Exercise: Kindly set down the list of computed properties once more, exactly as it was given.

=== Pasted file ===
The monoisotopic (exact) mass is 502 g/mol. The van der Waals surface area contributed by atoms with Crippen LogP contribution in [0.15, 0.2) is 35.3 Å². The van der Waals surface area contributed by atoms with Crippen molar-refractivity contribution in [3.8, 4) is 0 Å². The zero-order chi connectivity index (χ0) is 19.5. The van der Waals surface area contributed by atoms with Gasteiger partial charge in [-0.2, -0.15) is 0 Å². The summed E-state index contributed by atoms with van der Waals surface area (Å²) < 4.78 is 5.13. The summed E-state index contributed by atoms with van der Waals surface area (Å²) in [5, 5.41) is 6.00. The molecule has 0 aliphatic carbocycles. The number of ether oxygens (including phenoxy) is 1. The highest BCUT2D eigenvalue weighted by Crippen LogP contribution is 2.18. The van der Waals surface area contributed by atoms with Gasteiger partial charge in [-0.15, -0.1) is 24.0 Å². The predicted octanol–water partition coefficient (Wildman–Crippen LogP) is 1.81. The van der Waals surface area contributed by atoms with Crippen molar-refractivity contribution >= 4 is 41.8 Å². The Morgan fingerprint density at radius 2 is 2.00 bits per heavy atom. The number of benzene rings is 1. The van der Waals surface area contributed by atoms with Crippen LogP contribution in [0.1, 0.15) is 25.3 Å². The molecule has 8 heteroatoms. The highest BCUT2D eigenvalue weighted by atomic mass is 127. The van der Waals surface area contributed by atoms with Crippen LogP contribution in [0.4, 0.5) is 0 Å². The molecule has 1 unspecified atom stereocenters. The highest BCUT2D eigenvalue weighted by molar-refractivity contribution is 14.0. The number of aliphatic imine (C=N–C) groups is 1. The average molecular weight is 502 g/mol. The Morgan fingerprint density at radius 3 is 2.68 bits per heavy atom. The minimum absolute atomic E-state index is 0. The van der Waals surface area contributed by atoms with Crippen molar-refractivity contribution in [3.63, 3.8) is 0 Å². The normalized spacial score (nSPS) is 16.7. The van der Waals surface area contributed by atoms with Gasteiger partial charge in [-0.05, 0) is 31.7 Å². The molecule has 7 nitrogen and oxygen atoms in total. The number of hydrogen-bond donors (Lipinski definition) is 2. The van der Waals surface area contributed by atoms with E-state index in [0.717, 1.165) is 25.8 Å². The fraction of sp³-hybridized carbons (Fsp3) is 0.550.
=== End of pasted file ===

The monoisotopic (exact) mass is 502 g/mol. The van der Waals surface area contributed by atoms with Crippen LogP contribution in [0.15, 0.2) is 35.3 Å². The van der Waals surface area contributed by atoms with Crippen molar-refractivity contribution in [3.8, 4) is 0 Å². The zero-order chi connectivity index (χ0) is 19.5. The van der Waals surface area contributed by atoms with Gasteiger partial charge in [-0.2, -0.15) is 0 Å². The summed E-state index contributed by atoms with van der Waals surface area (Å²) < 4.78 is 5.13. The summed E-state index contributed by atoms with van der Waals surface area (Å²) in [5, 5.41) is 6.00. The molecule has 0 aliphatic carbocycles. The number of ether oxygens (including phenoxy) is 1. The highest BCUT2D eigenvalue weighted by Crippen LogP contribution is 2.18. The van der Waals surface area contributed by atoms with Gasteiger partial charge in [-0.15, -0.1) is 24.0 Å². The predicted octanol–water partition coefficient (Wildman–Crippen LogP) is 1.81. The van der Waals surface area contributed by atoms with Crippen molar-refractivity contribution >= 4 is 41.8 Å². The Morgan fingerprint density at radius 2 is 2.00 bits per heavy atom. The number of benzene rings is 1. The van der Waals surface area contributed by atoms with Crippen LogP contribution in [0.1, 0.15) is 25.3 Å². The molecule has 8 heteroatoms. The highest BCUT2D eigenvalue weighted by atomic mass is 127. The van der Waals surface area contributed by atoms with Crippen LogP contribution in [0.4, 0.5) is 0 Å². The molecule has 1 unspecified atom stereocenters. The highest BCUT2D eigenvalue weighted by molar-refractivity contribution is 14.0. The number of aliphatic imine (C=N–C) groups is 1. The average molecular weight is 502 g/mol. The Morgan fingerprint density at radius 3 is 2.68 bits per heavy atom. The minimum absolute atomic E-state index is 0. The van der Waals surface area contributed by atoms with Crippen molar-refractivity contribution in [3.63, 3.8) is 0 Å². The normalized spacial score (nSPS) is 16.7. The van der Waals surface area contributed by atoms with Gasteiger partial charge in [-0.05, 0) is 31.7 Å². The molecule has 7 nitrogen and oxygen atoms in total. The number of hydrogen-bond donors (Lipinski definition) is 2. The van der Waals surface area contributed by atoms with E-state index in [0.717, 1.165) is 25.8 Å². The fraction of sp³-hybridized carbons (Fsp3) is 0.550.